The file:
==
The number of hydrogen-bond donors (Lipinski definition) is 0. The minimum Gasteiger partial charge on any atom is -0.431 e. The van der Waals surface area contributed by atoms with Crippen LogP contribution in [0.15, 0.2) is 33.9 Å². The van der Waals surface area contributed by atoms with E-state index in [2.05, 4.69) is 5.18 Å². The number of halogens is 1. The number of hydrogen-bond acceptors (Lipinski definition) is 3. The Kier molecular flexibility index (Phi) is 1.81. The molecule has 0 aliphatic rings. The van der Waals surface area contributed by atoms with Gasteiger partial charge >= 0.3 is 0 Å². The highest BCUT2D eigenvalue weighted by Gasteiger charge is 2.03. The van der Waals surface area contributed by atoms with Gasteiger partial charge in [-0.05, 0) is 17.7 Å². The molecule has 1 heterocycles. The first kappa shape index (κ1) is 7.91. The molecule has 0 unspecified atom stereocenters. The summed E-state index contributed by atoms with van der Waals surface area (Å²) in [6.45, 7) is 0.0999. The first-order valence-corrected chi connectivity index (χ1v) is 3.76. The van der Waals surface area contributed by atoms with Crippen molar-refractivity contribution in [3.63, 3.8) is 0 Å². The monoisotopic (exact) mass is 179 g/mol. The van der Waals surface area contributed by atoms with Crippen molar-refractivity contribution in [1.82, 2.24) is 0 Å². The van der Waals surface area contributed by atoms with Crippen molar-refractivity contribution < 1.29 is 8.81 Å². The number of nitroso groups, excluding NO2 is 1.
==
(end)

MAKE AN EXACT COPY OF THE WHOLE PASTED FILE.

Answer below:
The number of hydrogen-bond donors (Lipinski definition) is 0. The minimum Gasteiger partial charge on any atom is -0.431 e. The van der Waals surface area contributed by atoms with Crippen LogP contribution in [0.15, 0.2) is 33.9 Å². The van der Waals surface area contributed by atoms with E-state index in [2.05, 4.69) is 5.18 Å². The number of halogens is 1. The number of hydrogen-bond acceptors (Lipinski definition) is 3. The Kier molecular flexibility index (Phi) is 1.81. The molecule has 0 aliphatic rings. The van der Waals surface area contributed by atoms with Gasteiger partial charge >= 0.3 is 0 Å². The highest BCUT2D eigenvalue weighted by Gasteiger charge is 2.03. The van der Waals surface area contributed by atoms with Gasteiger partial charge in [-0.05, 0) is 17.7 Å². The molecule has 1 heterocycles. The first kappa shape index (κ1) is 7.91. The molecule has 0 unspecified atom stereocenters. The summed E-state index contributed by atoms with van der Waals surface area (Å²) in [6.45, 7) is 0.0999. The first-order valence-corrected chi connectivity index (χ1v) is 3.76. The van der Waals surface area contributed by atoms with Crippen molar-refractivity contribution in [3.63, 3.8) is 0 Å². The monoisotopic (exact) mass is 179 g/mol. The van der Waals surface area contributed by atoms with Crippen molar-refractivity contribution in [1.82, 2.24) is 0 Å². The van der Waals surface area contributed by atoms with Crippen molar-refractivity contribution < 1.29 is 8.81 Å². The number of nitroso groups, excluding NO2 is 1.